Ultimately what differentiates the two candidates in Schechter’s opinion is the “concern people have with Fujumori’s last name [the legacy it carries], and the uncertainty people feel regarding whether she will be respectful of human rights issues and administrative justice issues.” Schechter explained that it’s quite possible that Fujimori’s promises of being tough on crime may seem too tough in light of her father’s bloody legacy. Fujimori has said on the campaign trail, “There’s been no leader to face the [crime] problem head-on — well, here I am.”
Schechter said when it comes to the war on drugs, Fujimori, “has been much more verbal about the need to crack down on organized crime, and that includes drug dealing and drug trafficking. And that’s why people have tended to vote for her and voted for her in the first round, they want someone to deal with this issue.”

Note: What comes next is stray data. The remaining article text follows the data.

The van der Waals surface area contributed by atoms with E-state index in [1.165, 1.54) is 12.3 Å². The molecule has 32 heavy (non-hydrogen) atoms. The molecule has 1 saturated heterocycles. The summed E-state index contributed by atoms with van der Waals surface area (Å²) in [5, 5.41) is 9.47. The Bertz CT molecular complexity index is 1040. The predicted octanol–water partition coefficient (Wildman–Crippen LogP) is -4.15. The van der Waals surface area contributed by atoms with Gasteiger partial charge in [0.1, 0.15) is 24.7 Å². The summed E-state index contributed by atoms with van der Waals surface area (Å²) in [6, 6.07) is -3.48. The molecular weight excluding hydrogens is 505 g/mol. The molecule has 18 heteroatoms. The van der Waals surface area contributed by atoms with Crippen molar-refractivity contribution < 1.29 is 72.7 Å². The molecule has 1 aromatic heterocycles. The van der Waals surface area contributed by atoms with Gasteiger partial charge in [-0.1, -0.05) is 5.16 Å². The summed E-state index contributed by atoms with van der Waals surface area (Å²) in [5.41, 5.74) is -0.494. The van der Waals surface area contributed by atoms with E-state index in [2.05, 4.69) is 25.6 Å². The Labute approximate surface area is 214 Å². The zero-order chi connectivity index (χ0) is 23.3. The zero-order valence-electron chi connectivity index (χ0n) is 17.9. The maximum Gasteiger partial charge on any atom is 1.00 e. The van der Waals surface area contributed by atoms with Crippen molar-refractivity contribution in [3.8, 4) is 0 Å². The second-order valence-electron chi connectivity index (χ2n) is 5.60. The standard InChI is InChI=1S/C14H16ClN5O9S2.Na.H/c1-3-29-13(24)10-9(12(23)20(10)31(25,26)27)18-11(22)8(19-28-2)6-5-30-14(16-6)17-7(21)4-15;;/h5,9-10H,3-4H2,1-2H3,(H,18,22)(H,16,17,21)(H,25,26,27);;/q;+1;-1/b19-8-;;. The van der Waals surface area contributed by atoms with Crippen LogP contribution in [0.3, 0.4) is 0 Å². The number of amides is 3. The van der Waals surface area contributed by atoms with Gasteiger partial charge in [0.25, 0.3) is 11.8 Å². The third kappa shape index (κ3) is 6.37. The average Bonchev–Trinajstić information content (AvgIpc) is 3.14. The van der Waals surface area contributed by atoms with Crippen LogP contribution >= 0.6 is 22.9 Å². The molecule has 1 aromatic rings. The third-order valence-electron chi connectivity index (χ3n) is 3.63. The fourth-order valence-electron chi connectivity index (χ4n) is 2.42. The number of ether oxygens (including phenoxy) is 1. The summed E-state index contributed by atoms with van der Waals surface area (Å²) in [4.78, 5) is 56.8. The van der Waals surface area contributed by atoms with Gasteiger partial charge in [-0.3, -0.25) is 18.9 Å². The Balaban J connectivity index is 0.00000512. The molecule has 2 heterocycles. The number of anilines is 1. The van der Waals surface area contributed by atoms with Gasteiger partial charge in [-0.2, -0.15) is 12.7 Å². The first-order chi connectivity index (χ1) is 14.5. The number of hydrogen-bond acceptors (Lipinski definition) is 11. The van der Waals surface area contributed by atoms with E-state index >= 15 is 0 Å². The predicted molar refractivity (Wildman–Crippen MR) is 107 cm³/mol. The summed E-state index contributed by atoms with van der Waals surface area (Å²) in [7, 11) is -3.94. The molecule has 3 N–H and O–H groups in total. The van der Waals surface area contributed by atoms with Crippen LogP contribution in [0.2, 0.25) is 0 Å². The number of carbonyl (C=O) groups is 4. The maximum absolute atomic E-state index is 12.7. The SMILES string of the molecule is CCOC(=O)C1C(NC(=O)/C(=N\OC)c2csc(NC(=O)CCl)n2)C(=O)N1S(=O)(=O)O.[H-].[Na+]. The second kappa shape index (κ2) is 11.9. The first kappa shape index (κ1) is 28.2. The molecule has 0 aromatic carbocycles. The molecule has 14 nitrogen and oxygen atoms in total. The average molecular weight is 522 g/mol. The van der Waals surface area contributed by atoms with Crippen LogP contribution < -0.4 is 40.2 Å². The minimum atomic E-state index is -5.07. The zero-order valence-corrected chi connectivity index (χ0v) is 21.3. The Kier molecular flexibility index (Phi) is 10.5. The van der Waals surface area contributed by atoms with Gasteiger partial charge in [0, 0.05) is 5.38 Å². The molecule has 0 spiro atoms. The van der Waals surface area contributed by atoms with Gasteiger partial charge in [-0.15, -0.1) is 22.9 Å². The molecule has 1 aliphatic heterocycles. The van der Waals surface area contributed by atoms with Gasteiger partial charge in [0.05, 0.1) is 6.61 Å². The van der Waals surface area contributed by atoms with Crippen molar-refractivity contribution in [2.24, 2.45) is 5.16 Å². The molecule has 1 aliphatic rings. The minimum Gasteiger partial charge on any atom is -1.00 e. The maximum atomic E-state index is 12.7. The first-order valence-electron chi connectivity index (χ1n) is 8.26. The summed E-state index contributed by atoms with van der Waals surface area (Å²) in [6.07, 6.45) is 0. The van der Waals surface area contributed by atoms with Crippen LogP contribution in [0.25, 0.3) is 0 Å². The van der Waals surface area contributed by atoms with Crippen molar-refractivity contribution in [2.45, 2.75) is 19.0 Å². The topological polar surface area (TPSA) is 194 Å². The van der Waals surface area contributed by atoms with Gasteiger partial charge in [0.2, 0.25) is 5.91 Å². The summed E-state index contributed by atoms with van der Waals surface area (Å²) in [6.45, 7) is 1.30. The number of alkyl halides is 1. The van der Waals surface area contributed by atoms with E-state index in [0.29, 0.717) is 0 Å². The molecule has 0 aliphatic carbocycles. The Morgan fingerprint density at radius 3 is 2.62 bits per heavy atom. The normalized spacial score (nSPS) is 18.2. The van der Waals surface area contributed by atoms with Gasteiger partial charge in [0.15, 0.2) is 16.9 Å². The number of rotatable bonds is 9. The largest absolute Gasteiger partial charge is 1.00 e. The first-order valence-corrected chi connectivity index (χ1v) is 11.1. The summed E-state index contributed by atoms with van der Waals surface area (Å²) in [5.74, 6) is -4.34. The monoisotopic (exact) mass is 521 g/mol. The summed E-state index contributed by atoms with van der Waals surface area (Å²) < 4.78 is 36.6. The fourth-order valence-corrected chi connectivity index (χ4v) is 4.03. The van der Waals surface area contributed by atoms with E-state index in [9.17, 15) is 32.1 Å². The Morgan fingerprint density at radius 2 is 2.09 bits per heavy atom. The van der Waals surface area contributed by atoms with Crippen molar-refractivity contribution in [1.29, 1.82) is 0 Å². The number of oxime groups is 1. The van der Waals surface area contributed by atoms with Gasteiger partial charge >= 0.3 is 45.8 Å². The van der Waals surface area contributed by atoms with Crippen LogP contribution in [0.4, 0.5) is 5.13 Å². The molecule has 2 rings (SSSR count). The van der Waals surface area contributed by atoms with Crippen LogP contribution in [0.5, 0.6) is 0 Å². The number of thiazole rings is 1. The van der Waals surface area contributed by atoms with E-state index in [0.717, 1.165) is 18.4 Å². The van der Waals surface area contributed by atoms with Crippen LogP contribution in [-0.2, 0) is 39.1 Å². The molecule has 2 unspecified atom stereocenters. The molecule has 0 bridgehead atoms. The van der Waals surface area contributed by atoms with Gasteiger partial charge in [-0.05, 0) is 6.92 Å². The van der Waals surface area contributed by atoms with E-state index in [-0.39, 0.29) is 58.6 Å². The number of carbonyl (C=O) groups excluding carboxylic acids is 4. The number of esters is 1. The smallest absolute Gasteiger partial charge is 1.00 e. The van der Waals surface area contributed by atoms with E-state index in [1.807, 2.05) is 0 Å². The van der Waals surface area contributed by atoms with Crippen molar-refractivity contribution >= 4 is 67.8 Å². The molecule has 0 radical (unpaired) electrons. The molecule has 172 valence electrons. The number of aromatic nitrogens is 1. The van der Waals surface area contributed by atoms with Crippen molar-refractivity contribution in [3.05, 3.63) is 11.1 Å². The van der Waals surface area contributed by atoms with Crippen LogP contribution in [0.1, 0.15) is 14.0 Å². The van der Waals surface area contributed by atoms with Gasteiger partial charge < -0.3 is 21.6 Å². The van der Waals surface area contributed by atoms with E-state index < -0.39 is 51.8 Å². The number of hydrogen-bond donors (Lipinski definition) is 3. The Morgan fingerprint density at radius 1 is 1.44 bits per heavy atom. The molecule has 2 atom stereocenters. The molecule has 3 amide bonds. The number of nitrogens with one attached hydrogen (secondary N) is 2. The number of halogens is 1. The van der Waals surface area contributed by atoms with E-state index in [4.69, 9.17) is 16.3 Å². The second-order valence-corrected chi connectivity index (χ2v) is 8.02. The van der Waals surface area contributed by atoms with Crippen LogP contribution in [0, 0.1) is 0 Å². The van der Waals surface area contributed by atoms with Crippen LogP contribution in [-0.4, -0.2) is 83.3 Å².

Vásquez, on the other hand, believes “Both candidates have promised to pursue the drug war.”
Keiko’s campaign was rocked by a joint Univision News and America TV report that showed the secretary general of Keiko’s political party was investigated by the DEA. Peruvian Congressman Joaquin Ramirez Gamarra is accused of laundering $15 million on Fujimori’s behalf during the 2011 presidential election, according to a DEA informant who spoke with Univsion News and America TV.
Schechter does not believe Keiko will release her father from prison if elected, despite her stating multiple times over the years she believes her father was wrongfully imprisoned. “A lot of people say she’s going to release her dad, but I doubt that. She’s a pretty intelligent woman and she’s been pretty successful in her own right. She’s created a political party that is now the majority party in Congress.”
The DCNF intern Elena Weissmann contributed to this article.